... in this chapter on the legacy of the late guitar genius, Ted Newman Jones, we tilt toward the future of Newman Guitars
I have detailed in the first three chapters of this story how Ted Newman Jones toured with the Rolling Stones, Tracy Nelson and Isaac Hayes made guitars for Bob Dylan, Keith Richards, Ron Wood and Tom Petty. And how his work on Clapton's Stratocaster named "Blackie" was his calling card to meeting his employer, Richards. This story is not that.
While there was plenty of anecdotal pickins in their regular visits, with Newman's cancer diagnosis a couple of years ago, says Smith, "... in the last years of his life I didn't feel like we needed to waste his energy talking about old Rolling Stones stories. We had lots to discuss about how we would build the future rather than reliving the past. I had one interview with him two weeks before he passed. But usually our conversations in the last year-and-a-half were all about guitar design, pickups, woods, materials – and about how we needed to create standardizations to his innovations in order to continue building them."
Here's Newman in the final interview. Asked to comment on on the passing of the torch, he says: "I've watched this transition, I've taken the Newman Guitar to its fullest extent, five-string, six-string, neck-through, bolt-on, and then I met Jeff Smith and he enhanced everything that I have accomplished and created some stuff to go along with it."
'I want to bring awareness to the fact that Newman Guitars has been a company for the last 35 years and has been reestablished as a vital guitar to the guitar world. The five-string should be a milestone in that history – part of the evolution of the electric guitar. In all these years, Keith Richards can't be wrong.'
– Jeff Smith
TNJ: No man, I got my own deal.
"He was a great pioneer, and it was humbling to me to see what we could do on a consistent basis. Do we concentrate on five-strings, on neck-through-bodies? Is it a thick neck, is it a thin neck? The aesthetics of the guitar's shape with relation to the feel and the player's relationship with the guitar.
"When his illness started getting worse, we needed to concentrate on refining the design and find somebody who could help us make them and that was Jacob Harper."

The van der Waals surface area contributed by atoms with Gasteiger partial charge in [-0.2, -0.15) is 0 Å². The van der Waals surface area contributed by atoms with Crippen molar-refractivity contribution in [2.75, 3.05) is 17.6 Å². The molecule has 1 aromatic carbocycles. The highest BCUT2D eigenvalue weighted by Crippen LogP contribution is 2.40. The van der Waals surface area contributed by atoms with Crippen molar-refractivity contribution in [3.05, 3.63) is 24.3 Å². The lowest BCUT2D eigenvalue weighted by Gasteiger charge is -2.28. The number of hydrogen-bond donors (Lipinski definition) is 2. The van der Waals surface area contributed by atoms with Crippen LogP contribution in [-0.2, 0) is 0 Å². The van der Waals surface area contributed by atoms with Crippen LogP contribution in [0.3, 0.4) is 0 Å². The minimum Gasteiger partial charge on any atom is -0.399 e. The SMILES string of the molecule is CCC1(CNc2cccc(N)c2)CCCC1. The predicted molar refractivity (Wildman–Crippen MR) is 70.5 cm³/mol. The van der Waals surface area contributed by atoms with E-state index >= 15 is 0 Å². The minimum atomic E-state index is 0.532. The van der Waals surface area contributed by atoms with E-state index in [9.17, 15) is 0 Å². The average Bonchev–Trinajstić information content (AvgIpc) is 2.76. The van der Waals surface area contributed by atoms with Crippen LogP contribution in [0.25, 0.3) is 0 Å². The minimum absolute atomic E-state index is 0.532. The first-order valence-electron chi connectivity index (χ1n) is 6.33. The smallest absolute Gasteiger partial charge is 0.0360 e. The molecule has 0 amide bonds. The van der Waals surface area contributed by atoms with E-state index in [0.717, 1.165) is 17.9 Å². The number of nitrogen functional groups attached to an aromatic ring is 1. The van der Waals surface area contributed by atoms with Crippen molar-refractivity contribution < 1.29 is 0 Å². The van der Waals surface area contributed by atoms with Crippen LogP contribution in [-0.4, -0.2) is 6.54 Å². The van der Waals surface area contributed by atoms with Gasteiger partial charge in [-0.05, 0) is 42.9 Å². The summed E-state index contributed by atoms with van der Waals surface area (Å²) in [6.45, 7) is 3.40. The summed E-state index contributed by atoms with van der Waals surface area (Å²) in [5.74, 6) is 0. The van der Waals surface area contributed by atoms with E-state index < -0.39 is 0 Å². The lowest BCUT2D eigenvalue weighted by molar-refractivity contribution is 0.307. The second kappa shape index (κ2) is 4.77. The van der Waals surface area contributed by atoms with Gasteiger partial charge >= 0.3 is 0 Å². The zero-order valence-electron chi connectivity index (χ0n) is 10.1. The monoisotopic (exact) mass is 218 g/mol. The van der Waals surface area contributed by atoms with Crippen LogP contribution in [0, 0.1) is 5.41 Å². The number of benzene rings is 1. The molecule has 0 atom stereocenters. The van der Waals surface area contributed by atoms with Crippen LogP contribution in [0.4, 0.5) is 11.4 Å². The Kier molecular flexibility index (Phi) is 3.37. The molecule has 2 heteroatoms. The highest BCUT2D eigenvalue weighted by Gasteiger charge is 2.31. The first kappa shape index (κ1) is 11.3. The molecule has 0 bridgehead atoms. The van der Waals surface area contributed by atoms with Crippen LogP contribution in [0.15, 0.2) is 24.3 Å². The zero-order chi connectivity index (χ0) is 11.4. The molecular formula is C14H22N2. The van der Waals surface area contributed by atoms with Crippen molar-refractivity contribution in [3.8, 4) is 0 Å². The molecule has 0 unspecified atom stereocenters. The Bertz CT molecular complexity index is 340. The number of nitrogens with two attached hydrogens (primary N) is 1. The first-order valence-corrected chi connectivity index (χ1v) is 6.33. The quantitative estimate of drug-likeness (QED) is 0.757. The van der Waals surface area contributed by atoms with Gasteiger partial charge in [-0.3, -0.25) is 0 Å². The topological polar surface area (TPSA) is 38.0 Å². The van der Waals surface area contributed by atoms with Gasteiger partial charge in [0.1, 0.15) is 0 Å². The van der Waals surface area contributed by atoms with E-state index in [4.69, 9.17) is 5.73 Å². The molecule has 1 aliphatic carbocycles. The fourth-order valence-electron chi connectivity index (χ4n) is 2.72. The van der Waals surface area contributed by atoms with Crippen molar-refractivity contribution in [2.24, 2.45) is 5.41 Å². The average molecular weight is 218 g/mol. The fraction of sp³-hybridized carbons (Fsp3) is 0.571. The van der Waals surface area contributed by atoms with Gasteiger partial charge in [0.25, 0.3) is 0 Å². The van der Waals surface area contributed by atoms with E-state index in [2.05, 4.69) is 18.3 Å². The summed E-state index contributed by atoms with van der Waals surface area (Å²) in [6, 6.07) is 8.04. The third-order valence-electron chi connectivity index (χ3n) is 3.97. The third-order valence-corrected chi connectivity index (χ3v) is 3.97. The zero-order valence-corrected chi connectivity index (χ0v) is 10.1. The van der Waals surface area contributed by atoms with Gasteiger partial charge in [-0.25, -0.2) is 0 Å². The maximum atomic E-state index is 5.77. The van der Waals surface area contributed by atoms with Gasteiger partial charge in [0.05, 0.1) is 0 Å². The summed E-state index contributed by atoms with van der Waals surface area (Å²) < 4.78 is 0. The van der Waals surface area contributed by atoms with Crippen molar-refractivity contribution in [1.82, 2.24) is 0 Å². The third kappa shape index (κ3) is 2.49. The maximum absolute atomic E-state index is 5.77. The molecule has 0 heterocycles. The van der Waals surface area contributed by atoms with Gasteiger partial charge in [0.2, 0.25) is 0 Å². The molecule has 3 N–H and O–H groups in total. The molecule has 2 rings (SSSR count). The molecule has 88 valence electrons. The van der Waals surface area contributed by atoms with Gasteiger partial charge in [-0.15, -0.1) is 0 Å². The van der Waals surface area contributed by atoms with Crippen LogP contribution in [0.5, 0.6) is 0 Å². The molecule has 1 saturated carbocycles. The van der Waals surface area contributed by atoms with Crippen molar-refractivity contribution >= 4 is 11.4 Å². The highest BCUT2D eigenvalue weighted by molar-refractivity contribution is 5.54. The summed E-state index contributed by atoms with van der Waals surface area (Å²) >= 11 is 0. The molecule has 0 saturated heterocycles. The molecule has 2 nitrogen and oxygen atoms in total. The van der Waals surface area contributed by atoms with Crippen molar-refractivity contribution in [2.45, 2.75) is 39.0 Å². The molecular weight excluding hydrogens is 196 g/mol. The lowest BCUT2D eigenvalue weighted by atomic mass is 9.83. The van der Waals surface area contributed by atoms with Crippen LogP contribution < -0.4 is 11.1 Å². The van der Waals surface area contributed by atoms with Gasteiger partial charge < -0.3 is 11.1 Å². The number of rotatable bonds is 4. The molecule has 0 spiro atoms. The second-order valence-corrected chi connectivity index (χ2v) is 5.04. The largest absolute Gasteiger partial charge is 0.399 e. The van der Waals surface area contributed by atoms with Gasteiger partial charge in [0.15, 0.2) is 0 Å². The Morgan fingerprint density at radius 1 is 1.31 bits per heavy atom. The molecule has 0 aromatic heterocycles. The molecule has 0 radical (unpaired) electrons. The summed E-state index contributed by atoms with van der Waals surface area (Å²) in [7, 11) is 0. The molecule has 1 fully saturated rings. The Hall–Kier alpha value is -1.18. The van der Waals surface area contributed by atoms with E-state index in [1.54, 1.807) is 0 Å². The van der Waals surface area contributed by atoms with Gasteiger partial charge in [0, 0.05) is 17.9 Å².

The process was a painstaking one of putting all the whimsicality and genius of Newman's creation into a computer model. "You can replicate history in this modern age. Ted knew that and we agreed – let's build one right and we can replicate that. During the last nine months of his life we – with reverse-engineering – recreated the turqouise guitar. It had to be whimsical, how do you build whimsical? It had to be unique.
"I said, 'We could sign a contract, but your signature on the guitar is like Picasso's seal of approval. The only approval I ever sought was Ted's.
"When I took the white one back to him, he spun it around , looked at the finish, the neck, certain things he was looking for and felt it and said, 'It's a Newman.' And for him to say, "It's a Newman." that was it. It was his r&d and not a walk down memory lane. "
OK, a little memory lane is understandable when you're paying homage to a genius like Newman, who has spread his legend to so many legends. But seriously, the mission of Newman Guitars is all about the future.
"I want to bring awareness to the fact that Newman Guitars has been a company for the last 35 years and has been reestablished and is a vital guitar to the guitar world. The five-string guitar should be a milestone in that history – part of the evolution of the electric guitar. In all these years, Keith Richards can't be wrong. What I am looking for is that Ted's body design, Made in USA, his name and his memory live on through this beautiful instrument. And that is Ted's legacy. His body style is gonna stay the body style; headstock is going to be the same. Everything was agreed upon prior to his passing, and everything is nailed down. He left me enough information and feedback to make sure his legacy would continue.
"There's only one body style. You can get it in five-string or six-string with different colors and woods, but that is the Newman guitar."